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Thursday, November 8, 2012
Letting nature do the teaching: an interesting idea for schools offered by the farm Fattoria Loppiano Prima. An open-air classroom to discover the value of plants and animals.

Children listen wide-eyed to Pietro’s explanation. For them it is a school day in a classroom without desks or other learning aids, and the teaching is done primarily by nature itself. Lots of schoolchildren pass through the farm Fattoria Loppiano Prima, where people learn to cultivate their love for plants and animals.

Pietro Isolan is a young qualified farming expert, who for 18 years has worked hard at the farm in Loppiano: ‘It was also as a result of the economic crisis that we were forced to come up with new ideas to keep the business going. One of these was the “teaching farm”, a project for children and students at technical and professional colleges. It was to be an open-air workshop, with space allocated to rearing animals and a market garden. The objective was to give a hands-on experience of a production method where you would get to know the different kinds of animals and vegetables, and where we offer our experience centred on respect for human persons and for the environment.

The curriculum is made up of various modules that can be adapted to the needs of schools and that allow students to come in stages throughout the year.

The foundation of this new development was a personal experience that Pietro shared with other colleagues on the farm, turning a possible difficulty into a strong point for everyone: ‘After many years of work and following a personal and spiritual crisis, I realized that I had an experience I could offer, but that I had some things still to learn. And perhaps, if push came to shove, I would not have been able to support my family.

Pietro tells of a profound personal journal in relationship with nature seen as the manifestation of God’s creativity. It was a spiritual search that led him to understand more of the secrets of “permaculture” (sustainable use of the environment) and of various techniques seeking to optimize agricultural production while conserving the ecosystem. This sustainable agriculture is in keeping with the production philosophy of the farm, which has always been attentive to these kinds of values: ‘We created a market garden that was completely sustainable and which enriched the agricultural ecosystem. We planted and tended it together with the children who visited during those early years. Nowadays we grow seasonal vegetables and rear poultry.”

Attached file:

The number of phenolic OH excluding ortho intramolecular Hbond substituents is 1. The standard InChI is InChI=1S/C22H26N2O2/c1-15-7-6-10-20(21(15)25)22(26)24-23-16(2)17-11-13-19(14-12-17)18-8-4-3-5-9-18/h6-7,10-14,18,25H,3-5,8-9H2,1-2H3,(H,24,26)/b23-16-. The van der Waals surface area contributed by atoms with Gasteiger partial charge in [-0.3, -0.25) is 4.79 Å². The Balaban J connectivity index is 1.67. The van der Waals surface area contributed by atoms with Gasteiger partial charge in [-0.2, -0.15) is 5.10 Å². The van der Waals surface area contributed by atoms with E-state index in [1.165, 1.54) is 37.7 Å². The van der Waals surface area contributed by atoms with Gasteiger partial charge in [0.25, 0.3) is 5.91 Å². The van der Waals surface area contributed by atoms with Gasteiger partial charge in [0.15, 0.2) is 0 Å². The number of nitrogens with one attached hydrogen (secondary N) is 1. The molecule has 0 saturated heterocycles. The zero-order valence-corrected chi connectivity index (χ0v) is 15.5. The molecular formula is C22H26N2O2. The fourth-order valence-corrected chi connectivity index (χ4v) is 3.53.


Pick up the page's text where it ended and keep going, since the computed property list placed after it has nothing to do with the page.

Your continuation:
This latest development of the farm at Loppiano is a further demonstration of the common spirit  animating every step of the way: trying to build relationships of fraternity, genuine relationships for people and for the environment. Pietro concludes, ‘In fact I’m convinced that, as everything is connected in nature, also in relationships between individuals, and in relationships between institutions, it is possible to generate synergies and links that increase exponentially both efficiency and the spread of good practice. At the end of the day I have to say I’ve experienced at first hand an expression that I read a while back and that really struck me: “Your true work is to create beauty, your true social action is to create awareness.” ’

Compiled by Paolo Balduzzi